A Time-Out for the MindPosted: January 15, 2013
How many times have you been in a meeting at work and suddenly realized you have no idea what has just been said? Or you have a deadline looming but every time you sit down to finish up the project something else suddenly seems more important? It happens time and time again. As soon as we try to concentrate on one particular issue, our mind is flooded with a thousand other things we could or should be doing. It’s as if our mind is purposely trying to sabotage us and distract us from what we need to do.
The bad news is that it’s true–our minds continually try to distract us. The good news is that we can control that. To some degree we learn to control our thought processes as we age. It is a natural progression. But like any skill set, concentration can be improved and strengthened with use and training. After all, an olympic runner may naturally be pretty fast and beat the other local runners, but she isn’t going to make it to the top of podium without major practice and training.
What are some of the benefits of enhanced concentration? One of the most popular benefits is improved work performance. When you can focus on one topic and give it your full and undivided attention, the resulting product will undoubtedly be of a higher quality, completed in less time.
Another benefit of concentration is peace of mind. If we can train our minds to remain on the situation in the present moment, there is less chance to let our minds wander to the future and the “what if” possible scenarios. These scenarios are the basis for a lot manufactured stress in today’s world. We spend too much time thinking about what may happen, or what could happen. These thoughts tend to generate anxiety about situations that may not even occur.
Improving concentration and focus in the present moment is a great way reduce stress, but many people are at a loss when asked just how to do that. Some feel they have no problem concentrating. Here is an exercise to see just how distracted your mind may be. Set a timer for three or five minutes. Without a given subject in mind, begin to write down whatever comes into your head. Don’t worry about spelling, punctuation, or grammar. Don’t even think about what you are writing, just let it flow as a stream of consciousness. When the timer goes off, take a look at what you’ve written. Chances are that you will see a variety of subjects, and many thoughts or ideas which are only half-finished before switching to another topic. It is a fascinating exercise to see how quickly the mind can jump from subject to subject.
In mindfulness circles, this behavior is often referred to as monkey-mind. Swinging from one idea to another, the mind is like a monkey in the trees swinging from vine to vine. This is the monkey that worries about the future and keeps us up at night. Even when we are enjoying ourselves, that monkey is swinging around and trying to distract us. I also like to think of it as the squirrel syndrome. Picture a cartoon dog who stops mid-sentence because he is more interested in the squirrel or shiny object that just saw rushed by. Not only is it hard to concentrate or enjoy any activities at hand, quite frankly chasing those squirrels can be downright exhausting.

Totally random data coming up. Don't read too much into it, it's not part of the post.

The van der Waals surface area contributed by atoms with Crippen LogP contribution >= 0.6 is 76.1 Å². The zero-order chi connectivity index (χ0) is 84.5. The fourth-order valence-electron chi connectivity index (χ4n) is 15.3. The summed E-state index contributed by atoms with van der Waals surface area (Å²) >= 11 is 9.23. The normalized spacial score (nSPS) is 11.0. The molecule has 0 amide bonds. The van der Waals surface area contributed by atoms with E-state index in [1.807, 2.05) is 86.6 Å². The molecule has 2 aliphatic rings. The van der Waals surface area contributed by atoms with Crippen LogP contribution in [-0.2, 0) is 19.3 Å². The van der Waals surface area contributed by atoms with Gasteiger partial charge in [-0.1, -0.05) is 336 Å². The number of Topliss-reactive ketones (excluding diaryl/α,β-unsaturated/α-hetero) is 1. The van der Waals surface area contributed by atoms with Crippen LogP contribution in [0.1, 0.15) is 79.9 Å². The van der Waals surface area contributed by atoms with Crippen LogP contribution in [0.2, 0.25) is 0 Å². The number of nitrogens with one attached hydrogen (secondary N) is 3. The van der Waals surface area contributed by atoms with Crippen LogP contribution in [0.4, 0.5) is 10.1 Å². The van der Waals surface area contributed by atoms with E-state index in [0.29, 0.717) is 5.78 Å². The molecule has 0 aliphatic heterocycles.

So when the mind is misbehaving and running amuck, treat it like the preschooler that it is and give it a time out. For just a few minutes, stop what you are doing and concentrate on nothing. Now, most people will find when they try to clear their minds, it only allows space for more thoughts to rush in, so finding a starting point is good. Instead of nothing, concentrate on your breath. Breathe in, count for three counts and out for five counts. Think about how it feels as you breath in and out through your nose. Here’s a tip–you will probably think about other things as you do this. That’s perfectly normal. Just acknowledge the thought and move on. Let it go out as easily as it came in. Like the writing exercise, try this for three to five minutes.
The good thing is that you can do this anywhere (except possibly behind the wheel). Steal a few minutes at work and give yourself a mini-vacation. Try it while taking a bath and create a spa-like experience. Like any exercise, the more you do it, the better you will become at it. You will be able to focus for longer periods of time. You may start to see improved concentration in areas you didn’t expect. Anxiety levels may decrease. Enjoyment of the present moment may increase.
Just like a monkey or a toddler, training the mind to behave is never easy. However, you can train your mind to focus on one item at a time (or nothing at all). When you do that, you eliminate trips into the past or the future and thus reduce feelings of regret or anxiety. Aside from boosting self-confidence from mastering a new skill, you can’t help but improve your quality of life. And that, I think, is definitely worth the effort.
So when the monkey is swinging in the trees, give your mind a time out. Put it in a corner and let it rest. You’ll be glad you did.